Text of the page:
I attended an IHI patient-centered medical home workshop in about 2010 when I was stationed at the US Coast Guard mid-level command, and we were developing [what became known as] the Patient-Centered Wellness Home Model. Later, when I moved to Coast Guard headquarters, I completed the IHI Open School basic certificate. From there, I transitioned to the [former IHI Strategic Partner] Indian Health Service headquarters, where I led Improving Patient Care, a patient-centered medical home transformation program. In my most recent role, I began working closely with the IHI Leadership Alliance leadership team and the Alliance’s Workforce Safety and Well-Being Working Group. I was also selected to participate in the [2021-2022] IHI Fellowship. It has been a steady path [to deeper engagement with IHI] since that introduction over 10 years ago.

You led the Journey to Zero Preventable Harm initiative for the largest health care system in New Mexico. What were some of the leadership lessons that you learned from that effort?

  • Build relationships. Borrowing from the IHI Psychology of Change framework, developing one-on-one relationships and interconnecting them into aligned teams is critical to any improvement work. Identify those partners and strategic stakeholders who will help you understand where they’re currently at and what the barriers to change might be. This way you can present solutions to problems instead of problems for solving.
  • Use the right tools. A Framework for Safe, Reliable, and Effective Care was released in 2017 and had a profound impact on my practice. In fact, since that time, I have aligned all my patient safety strategic planning around that framework. I have identified key initiatives that align to the various components and then linked them with some of IHI’s other influential frameworks, like the Psychology of Change, to optimize the implementation process.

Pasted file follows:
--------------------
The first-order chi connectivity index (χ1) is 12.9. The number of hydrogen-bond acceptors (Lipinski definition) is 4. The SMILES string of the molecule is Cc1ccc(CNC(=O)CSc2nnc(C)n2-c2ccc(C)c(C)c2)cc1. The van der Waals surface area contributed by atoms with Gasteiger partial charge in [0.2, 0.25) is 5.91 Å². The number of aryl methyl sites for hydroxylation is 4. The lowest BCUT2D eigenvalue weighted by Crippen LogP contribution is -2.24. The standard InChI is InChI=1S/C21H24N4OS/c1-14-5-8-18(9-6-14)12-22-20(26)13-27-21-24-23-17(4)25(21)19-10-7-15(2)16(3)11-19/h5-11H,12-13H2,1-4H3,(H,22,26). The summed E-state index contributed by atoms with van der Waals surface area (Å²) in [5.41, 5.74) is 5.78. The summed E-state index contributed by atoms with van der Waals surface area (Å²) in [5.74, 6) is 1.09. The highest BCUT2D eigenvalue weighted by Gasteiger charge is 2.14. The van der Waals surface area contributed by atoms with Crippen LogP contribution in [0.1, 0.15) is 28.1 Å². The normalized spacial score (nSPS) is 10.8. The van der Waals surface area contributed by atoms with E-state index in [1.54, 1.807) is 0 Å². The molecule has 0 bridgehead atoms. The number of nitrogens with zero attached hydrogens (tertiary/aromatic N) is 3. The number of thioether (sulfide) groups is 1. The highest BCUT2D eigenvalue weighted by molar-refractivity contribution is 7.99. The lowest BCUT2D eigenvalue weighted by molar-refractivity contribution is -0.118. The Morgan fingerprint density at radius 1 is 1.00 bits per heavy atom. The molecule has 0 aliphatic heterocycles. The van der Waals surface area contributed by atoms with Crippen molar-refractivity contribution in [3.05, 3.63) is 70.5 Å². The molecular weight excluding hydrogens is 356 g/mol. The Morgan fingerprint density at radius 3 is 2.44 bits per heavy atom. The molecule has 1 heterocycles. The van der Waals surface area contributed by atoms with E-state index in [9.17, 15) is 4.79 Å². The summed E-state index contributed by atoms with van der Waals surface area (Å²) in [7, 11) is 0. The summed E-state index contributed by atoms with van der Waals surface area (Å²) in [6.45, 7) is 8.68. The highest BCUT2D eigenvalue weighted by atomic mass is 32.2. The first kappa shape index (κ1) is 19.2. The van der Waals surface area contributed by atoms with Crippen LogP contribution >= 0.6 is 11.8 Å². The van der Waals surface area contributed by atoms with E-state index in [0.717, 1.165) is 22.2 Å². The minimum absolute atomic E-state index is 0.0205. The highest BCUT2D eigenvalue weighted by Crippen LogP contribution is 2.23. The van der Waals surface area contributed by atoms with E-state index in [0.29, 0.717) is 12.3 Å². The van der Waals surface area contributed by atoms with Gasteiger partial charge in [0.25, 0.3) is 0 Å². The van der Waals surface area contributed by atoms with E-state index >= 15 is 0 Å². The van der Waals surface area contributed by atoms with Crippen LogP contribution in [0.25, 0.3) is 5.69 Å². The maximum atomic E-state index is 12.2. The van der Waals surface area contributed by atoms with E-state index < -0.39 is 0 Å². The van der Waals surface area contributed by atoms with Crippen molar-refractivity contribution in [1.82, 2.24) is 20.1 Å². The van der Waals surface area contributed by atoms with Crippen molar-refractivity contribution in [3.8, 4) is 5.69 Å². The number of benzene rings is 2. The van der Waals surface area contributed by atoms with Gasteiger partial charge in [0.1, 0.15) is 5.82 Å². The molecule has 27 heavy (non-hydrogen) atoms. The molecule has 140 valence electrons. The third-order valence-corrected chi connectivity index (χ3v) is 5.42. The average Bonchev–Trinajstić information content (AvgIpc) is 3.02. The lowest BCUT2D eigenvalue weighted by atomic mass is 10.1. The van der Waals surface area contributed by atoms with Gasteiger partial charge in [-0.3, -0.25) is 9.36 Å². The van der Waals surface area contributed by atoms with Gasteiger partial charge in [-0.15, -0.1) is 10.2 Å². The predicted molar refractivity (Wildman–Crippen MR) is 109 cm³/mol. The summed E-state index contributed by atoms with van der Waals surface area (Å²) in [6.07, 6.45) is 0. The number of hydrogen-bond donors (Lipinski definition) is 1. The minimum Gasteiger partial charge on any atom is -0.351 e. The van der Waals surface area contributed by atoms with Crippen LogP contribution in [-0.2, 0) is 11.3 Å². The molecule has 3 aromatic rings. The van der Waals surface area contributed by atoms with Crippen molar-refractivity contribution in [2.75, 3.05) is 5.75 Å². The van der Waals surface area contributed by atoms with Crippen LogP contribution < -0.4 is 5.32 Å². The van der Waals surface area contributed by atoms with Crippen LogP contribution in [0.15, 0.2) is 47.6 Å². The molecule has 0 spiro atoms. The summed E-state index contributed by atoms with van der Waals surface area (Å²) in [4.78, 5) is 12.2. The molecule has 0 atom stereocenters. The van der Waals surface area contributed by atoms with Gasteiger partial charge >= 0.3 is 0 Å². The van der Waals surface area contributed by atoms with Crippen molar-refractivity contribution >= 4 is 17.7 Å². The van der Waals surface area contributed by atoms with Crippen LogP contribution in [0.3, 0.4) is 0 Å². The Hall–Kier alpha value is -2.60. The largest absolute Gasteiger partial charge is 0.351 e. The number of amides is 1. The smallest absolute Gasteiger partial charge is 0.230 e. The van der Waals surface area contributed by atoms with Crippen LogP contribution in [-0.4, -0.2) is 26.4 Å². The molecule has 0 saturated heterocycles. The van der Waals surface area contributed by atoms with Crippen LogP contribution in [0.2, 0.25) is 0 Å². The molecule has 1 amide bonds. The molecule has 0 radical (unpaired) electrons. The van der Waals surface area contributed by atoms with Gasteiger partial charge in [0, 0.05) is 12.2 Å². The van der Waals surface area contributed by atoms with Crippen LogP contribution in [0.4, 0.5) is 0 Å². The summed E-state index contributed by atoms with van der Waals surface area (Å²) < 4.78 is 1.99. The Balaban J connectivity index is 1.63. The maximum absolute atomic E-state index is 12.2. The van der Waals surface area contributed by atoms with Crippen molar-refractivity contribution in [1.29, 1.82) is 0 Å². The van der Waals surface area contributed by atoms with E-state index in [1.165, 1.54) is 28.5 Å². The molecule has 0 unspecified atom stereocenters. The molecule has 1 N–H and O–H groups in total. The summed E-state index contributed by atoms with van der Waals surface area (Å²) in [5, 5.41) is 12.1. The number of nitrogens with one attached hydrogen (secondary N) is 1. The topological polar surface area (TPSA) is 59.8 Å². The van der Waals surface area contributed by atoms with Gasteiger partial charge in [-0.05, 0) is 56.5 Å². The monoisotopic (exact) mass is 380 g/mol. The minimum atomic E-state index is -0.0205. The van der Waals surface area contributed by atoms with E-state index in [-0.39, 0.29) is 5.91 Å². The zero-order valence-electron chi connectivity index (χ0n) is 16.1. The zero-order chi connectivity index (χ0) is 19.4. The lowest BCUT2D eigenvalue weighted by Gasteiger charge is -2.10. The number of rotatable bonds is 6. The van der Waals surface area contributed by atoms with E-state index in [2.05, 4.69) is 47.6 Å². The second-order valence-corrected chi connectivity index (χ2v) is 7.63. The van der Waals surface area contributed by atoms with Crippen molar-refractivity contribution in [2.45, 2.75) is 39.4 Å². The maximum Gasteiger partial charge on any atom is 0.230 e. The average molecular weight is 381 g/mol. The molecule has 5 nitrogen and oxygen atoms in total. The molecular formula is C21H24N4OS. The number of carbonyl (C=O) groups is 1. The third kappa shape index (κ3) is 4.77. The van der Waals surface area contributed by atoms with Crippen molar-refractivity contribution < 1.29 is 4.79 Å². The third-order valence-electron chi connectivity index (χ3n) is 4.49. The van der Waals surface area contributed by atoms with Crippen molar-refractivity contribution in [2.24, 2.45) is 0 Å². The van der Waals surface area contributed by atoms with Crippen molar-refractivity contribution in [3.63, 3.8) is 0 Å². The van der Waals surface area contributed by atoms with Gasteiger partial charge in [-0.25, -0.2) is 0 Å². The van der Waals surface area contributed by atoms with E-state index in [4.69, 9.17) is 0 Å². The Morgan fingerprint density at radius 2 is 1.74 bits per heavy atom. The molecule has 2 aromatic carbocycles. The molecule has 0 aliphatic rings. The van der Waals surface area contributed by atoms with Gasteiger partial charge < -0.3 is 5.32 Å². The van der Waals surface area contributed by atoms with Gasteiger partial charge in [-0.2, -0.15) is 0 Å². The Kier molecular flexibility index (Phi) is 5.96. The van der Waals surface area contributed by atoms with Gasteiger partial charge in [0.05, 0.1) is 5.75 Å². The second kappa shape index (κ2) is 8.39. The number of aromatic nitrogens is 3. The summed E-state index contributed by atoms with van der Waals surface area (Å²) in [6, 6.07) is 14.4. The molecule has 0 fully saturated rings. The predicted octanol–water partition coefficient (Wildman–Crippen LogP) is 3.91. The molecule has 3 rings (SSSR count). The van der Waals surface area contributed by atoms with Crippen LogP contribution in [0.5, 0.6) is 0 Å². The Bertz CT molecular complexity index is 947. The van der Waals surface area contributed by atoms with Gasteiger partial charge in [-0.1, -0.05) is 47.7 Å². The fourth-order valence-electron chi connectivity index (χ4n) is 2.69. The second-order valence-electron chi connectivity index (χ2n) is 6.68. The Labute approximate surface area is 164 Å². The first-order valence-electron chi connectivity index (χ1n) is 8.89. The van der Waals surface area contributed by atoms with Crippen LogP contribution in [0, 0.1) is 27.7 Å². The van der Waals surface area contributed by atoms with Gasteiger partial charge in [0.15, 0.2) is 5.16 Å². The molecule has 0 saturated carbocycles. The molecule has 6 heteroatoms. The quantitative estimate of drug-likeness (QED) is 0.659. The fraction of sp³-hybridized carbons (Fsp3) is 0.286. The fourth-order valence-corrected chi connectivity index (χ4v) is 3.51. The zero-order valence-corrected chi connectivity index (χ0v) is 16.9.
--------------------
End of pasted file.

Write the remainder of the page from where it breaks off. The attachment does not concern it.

• Create a strong operational plan. [Make sure] that folks understand what you’re going to ask them to do and the steps required to move in that direction. Present a cohesive and deliberate sequence of actions leading to complete implementation and address potential barriers to align and synchronize efforts while also illustrating the vision of “how good by when.”
  • Use small-scale tests. Build some of your implementation methodology around Plan-Do-Study-Act (PDSA) cycles beginning with standard frameworks. Support a degree of local customization to the framework to match the culture of the unit or the department. There are many subcultures within any organization, and [adoption is] driven by those relationships and individual personalities defining them.

The other lesson that crystallized in my mind is the importance of relationships within organizational culture. Peter Drucker said, “Culture eats strategy for breakfast.” I say, “Culture may eat strategy for lunch, but relationships eat culture for breakfast.” I believe it’s those personal connections, the individual and team/group relationships, that ultimately support the shared belief system we call culture. Successful strategies rely heavily on culture and relationships that foster a sense of belonging.

Editor’s note: This interview has been edited for length and clarity.

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RCA2: Improving Root Cause Analyses and Actions to Prevent Harm

Patient Safety Essentials Toolkit